I've worked in the higher education field for a dozen or so years now, teaching and administering. When Second Chance Pell came about, I spent some amount of time curiously learning the ins and outs of financial aid as much as I could, and I think it's partly my engineering background. I like details, I like processes, I like precision, and all those things describe financial aid. I actually enjoy learning about financial aid and sharing what I know about financial aid, which is what led me to NASFAA.

What do you like most about connecting with NASFAA members?

I’m wildly impressed about the amount of knowledge that both NASFAA staff and members have in the world of financial aid. I have not run into too many other groups of people that are so committed to staying up to date, being accurate, and doing the very best at every minute they can. It's really unique.

What is a goal you’ve set for yourself for the upcoming year?

My main goal and purpose here is to try to integrate the efforts of financial aid administrators with people who are administering prison education programs. As we implement the return of Pell to people who are incarcerated, both of these groups are essential to the students’ success.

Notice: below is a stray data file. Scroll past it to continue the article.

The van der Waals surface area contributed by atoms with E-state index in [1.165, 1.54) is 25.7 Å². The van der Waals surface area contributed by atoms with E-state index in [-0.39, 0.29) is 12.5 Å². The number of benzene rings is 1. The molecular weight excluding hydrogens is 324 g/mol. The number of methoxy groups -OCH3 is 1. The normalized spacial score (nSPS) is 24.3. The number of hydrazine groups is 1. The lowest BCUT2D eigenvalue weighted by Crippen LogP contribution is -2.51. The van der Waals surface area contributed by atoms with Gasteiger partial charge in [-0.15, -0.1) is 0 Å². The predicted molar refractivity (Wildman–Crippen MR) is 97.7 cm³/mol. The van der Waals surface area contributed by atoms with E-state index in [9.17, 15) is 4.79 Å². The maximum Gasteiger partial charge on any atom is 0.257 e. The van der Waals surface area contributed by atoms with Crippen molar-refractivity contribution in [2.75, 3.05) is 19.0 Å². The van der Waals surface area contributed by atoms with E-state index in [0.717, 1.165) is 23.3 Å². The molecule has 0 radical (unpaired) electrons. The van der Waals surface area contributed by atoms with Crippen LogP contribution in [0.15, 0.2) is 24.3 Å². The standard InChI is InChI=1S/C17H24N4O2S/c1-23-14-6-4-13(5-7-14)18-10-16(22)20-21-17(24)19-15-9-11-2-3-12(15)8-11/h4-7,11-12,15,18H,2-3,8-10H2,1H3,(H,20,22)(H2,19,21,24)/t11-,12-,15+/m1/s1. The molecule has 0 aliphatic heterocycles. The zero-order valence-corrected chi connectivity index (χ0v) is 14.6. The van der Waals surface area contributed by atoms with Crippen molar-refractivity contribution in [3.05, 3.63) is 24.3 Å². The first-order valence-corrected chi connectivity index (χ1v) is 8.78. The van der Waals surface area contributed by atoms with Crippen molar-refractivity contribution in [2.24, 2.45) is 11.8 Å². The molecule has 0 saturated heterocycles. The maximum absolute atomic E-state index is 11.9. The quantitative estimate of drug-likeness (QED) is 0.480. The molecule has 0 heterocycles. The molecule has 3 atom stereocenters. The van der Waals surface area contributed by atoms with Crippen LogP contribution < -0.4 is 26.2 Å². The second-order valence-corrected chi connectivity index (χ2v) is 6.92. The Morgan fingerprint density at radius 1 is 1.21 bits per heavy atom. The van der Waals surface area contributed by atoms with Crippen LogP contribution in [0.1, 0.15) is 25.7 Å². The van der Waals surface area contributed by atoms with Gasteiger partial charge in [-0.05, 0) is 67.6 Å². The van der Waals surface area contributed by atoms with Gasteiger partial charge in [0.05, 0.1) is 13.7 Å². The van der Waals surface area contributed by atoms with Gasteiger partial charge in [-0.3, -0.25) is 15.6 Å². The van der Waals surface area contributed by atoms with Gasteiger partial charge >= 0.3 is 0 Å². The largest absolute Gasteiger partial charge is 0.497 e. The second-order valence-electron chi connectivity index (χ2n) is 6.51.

Financial aid administrators don't always know a lot about prison education, and prison education administrators don't always know a lot about financial aid, but they need to have enough appreciation and knowledge of each other's work that they're working in concert on behalf of the student.

What’s been the biggest change you’ve seen in PEP programs in recent years?

All these programs right now are sitting in a general landscape of justice reform. There's been a groundswell of interest, change, and discussion about social justice over the past five or six years, and it's lifted up programs that are focused on higher ed in prison and helped mainstream the effort. We're seeing an explosion of interest and an explosion of commitment to quality in those programs. I think a lot of that is because we're sitting against a backdrop of social justice reform right now.

What is something you think the higher education community needs to know about PEPs?